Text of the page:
The CBA is a robust method which can be applied in diverse circumstances using diverse models. CBA was mooted as an economic analysis tool empirically comparing the social benefits and social costs of a development activity (Organisation for Economic Co-Operation and Development 2006). Hence, it was a formative evaluation tool and it involved monetising benefits and costs (Vega & Alpizar 2011). Within the CBA toolset are different techniques used to quantify impacts. These techniques work very well with social impacts using techniques such as a survey of perceptions or the economic value of benefit from a utility point of view. However, when it comes to ecological goods and services, the challenge still remains as to how the economic value can be calculated.
In EIA system review, CBA can be used to estimate (both ex-ante and ex-post) the value of impacts caused by implementation of a project. However, hypothetical scenarios will have to be employed to estimate the non-use values of impacts (Vega & Alpizar 2011).
Cost effectiveness analysis is similar to CBA except that CEA monetises costs but circumvents monetisation of benefits. According to Staib (2005), CEA is used to identify the least costly way to an agreed objective, for example, provision of water. One can therefore envisage a situation where CEA is used to establish whether the least costly way to avoid environmental impacts was used.
Nevertheless, CBA and CEA are the closest there is to substantive effectiveness evaluation. However, both CBA and CEA are most useful as formative evaluation tools and are most effective at project level rather than at EIA system level.
Challenges to evaluating substantive effectiveness
The multiplicity of procedural effectiveness evaluation methods contrasted against the lack of substantive procedural effectiveness evaluation methods testify to the relative ease of applying the former. Hence, this section will focus on the challenges that affect evaluation or measurement of substantive effectiveness. This is necessary to show how the proposed method in this article attempts to address some of these challenges.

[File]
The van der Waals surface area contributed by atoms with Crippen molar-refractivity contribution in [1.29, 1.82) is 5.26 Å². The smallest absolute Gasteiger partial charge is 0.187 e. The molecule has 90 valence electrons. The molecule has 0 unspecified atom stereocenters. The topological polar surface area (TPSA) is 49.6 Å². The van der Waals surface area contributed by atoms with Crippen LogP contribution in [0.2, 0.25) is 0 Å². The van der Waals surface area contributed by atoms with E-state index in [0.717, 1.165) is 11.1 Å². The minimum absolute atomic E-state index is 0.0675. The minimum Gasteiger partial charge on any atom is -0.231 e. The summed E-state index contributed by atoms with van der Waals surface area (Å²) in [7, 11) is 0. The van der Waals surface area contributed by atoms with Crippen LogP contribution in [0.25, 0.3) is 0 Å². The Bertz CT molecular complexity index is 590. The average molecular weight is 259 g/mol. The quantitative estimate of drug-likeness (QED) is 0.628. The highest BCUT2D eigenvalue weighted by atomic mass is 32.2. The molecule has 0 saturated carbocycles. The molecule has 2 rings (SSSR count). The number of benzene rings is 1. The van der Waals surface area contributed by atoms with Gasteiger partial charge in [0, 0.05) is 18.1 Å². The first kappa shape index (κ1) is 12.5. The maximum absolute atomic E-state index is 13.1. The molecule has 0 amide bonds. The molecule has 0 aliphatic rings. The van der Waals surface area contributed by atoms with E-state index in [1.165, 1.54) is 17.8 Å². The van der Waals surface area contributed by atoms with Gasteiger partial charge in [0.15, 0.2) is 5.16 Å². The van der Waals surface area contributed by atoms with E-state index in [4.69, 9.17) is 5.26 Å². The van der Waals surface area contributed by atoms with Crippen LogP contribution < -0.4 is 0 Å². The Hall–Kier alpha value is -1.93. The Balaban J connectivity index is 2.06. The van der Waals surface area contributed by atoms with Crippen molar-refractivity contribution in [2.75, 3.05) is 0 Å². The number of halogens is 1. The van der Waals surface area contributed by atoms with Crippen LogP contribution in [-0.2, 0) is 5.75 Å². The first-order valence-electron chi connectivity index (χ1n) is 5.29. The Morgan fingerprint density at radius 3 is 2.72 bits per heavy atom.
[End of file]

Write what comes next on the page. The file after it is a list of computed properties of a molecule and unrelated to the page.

Substantive models of EIA system evaluation are much more challenging for two reasons. Firstly, there is no standard method of quantifying environmental goods and services in order to measure environmental damage avoided through the EIA system. Secondly, even if there was such a method, the attribution gap could be impossible to objectively account for. The attribution gap theory acknowledges that change within the environment is most likely as a result of more than one activity or factor. For example, if positive change is realised with respect to air quality around a specific area, the outcome may be as much about positive actions of a project in that area as it is about the effectiveness of public environmental awareness campaigns in the same area.
It is important to observe that substantive effectiveness can be relatively more easily measured at a project level than at a national level. At project level, impacts caused by implementation of a project over a determined period of time can be assessed against the baseline established before the project started. For example, if ground water quality baseline established before a project commences, future ground water quality measurement will show whether the ground water quality is improving or deteriorating.
By design, EIA systems lack inherent evaluation mechanisms both at policy and project levels. EIA was first mooted as a response to political pressure from concerned US citizens over the escalating degradation of the natural environment. For this reason, EIA has tended to be more clearly defined in the pre-certification phase (where procedures were put in place to show that environmental protection is being given attention) than in the post-certification phase (where the actual implementation takes place). Another characteristic of its political origins is that the EIA steps did not include a clear path to evaluate its success, that is, elaborating the cause and effect path was not a priority, but was rather assumed. Only later, after implementing EIA for many years, have questions begun to arise as to whether EIA is as effective as anticipated.